Too much of a good thing: How to avoid over-diversifying
Diversification is an important way to manage risk and returns by spreading money among different investments. This includes diversifying within asset classes, such as Australian shares, and across asset classes, to include Australian shares, international shares and bonds.
Diversification and asset allocation can often be confused, but they're not the same thing.
You should consider your asset allocation first, starting with the percentage split between growth and defensive asset classes. A high-risk investor may have 90% allocated to growth assets, such as shares, and 10% to defensive assets, such as bonds, whereas a low-risk investor may have the opposite split. Then, diversify within the asset classes to get the optimal overall portfolio for your situation/goals.
But how many different investments do you need within an asset class to provide the benefits of diversification? Is it possible to over-diversify a portfolio?
You can have too much of a good thing
Here are the key risks with over-diversification.
If you're picking individual stocks, you'll pay transaction costs with each buy and sell, which can add up if you have a large number of holdings. Costs eat into returns more than most people appreciate and can quickly deplete your investment returns.
Diversification works well because of the varying characteristics of different investments, and the way that variation can smooth out returns and volatility over time. There is a law of diminishing returns after which the benefit becomes almost negligible.
You'll be increasing complexity without really getting the benefit of lower risk or targeted investment returns.
Unwieldy to manage
If you're managing your own portfolio of individual stocks (versus managed funds or ETFs), then the number of stocks you need to monitor can simply become too unwieldy and time-consuming.
It can also add unnecessary stress during times of extreme market volatility. And it's harder to rebalance this kind of portfolio, which means you're less likely to perform this important process.
So how much diversification is enough?
Let's focus on picking individual stocks first. Research suggests that within an asset class, owning 15-20 stocks provides a vast majority of the benefits of diversification (risk management for desired investment returns). This assumes the investments are equally weighted across those stocks. So owning 20 investments/stocks within an asset class gets you about the same benefit as owning 1000.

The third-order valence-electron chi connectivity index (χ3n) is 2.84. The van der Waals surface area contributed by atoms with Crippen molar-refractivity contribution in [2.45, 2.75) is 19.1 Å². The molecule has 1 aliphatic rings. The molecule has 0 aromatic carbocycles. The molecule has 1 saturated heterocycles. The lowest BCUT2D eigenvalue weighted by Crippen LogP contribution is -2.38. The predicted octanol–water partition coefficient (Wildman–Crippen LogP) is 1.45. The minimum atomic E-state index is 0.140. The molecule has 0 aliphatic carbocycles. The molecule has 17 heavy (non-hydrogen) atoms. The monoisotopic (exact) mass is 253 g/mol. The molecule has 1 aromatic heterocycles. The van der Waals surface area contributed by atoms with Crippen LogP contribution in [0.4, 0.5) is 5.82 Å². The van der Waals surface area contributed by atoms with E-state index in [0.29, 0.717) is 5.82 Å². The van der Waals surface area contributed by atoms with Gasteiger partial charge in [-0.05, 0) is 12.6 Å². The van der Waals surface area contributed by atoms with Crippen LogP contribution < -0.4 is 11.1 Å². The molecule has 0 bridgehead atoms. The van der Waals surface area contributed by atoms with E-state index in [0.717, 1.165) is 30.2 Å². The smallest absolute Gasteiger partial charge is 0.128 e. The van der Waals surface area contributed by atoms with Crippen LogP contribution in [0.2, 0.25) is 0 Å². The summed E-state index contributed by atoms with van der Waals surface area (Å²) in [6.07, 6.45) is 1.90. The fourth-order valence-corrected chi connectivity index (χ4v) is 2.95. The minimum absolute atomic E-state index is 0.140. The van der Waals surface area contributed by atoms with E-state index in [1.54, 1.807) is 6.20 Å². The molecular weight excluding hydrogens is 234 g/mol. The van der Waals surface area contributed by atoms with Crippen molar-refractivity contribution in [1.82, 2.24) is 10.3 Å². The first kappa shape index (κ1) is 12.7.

The exception to this rule of thumb might be in building a portion of your portfolio aimed at capturing exposure to the overall global share market, in which case more investments would probably be needed to diversify across such a vast expanse of regions.
So, have enough stocks to be well diversified, but don't feel the need to fill your investment basket with more shares than you can manage, unless there is a fairly simple, cost-effective way to do so. This is where ETFs enter the picture.
ETFs are listed index funds that track, you guessed it, an index, such as the ASX200, the S&P500 (US), a bond index, and much more. Because these funds are passive, in that they track and index rather than try to time the market or pick winners, they are low-cost and enable instant diversification with one trade.
Many of them are also issued and managed by highly reputable companies such as Vanguard, Blackrock, and State Street. If you want to pick individual stocks, that's fine, but it can be prudent to use ETFs to build around your individual stocks to minimise costs and enhance diversification.
Vanguard's global shares ETF excluding Australian shares, VGS, tracks a global share index that includes more than 1500 of the world's largest companies. So you can get broad exposure to such an asset class via one trade with VGS.
Four tips to remember
1. Get your asset allocation right first so you have a suitable risk dimension to your investments.
2. Remember to periodically rebalance your portfolio as asset class values move over time.
3. Stick to some of the basic rules above about diversification and the prudent use of ETFs to help you build a study portfolio that is more likely to perform well over time.
4. Consider getting some support to build and manage an affordable and well-diversified portfolio that's suitable for your risk appetite and time horizon.
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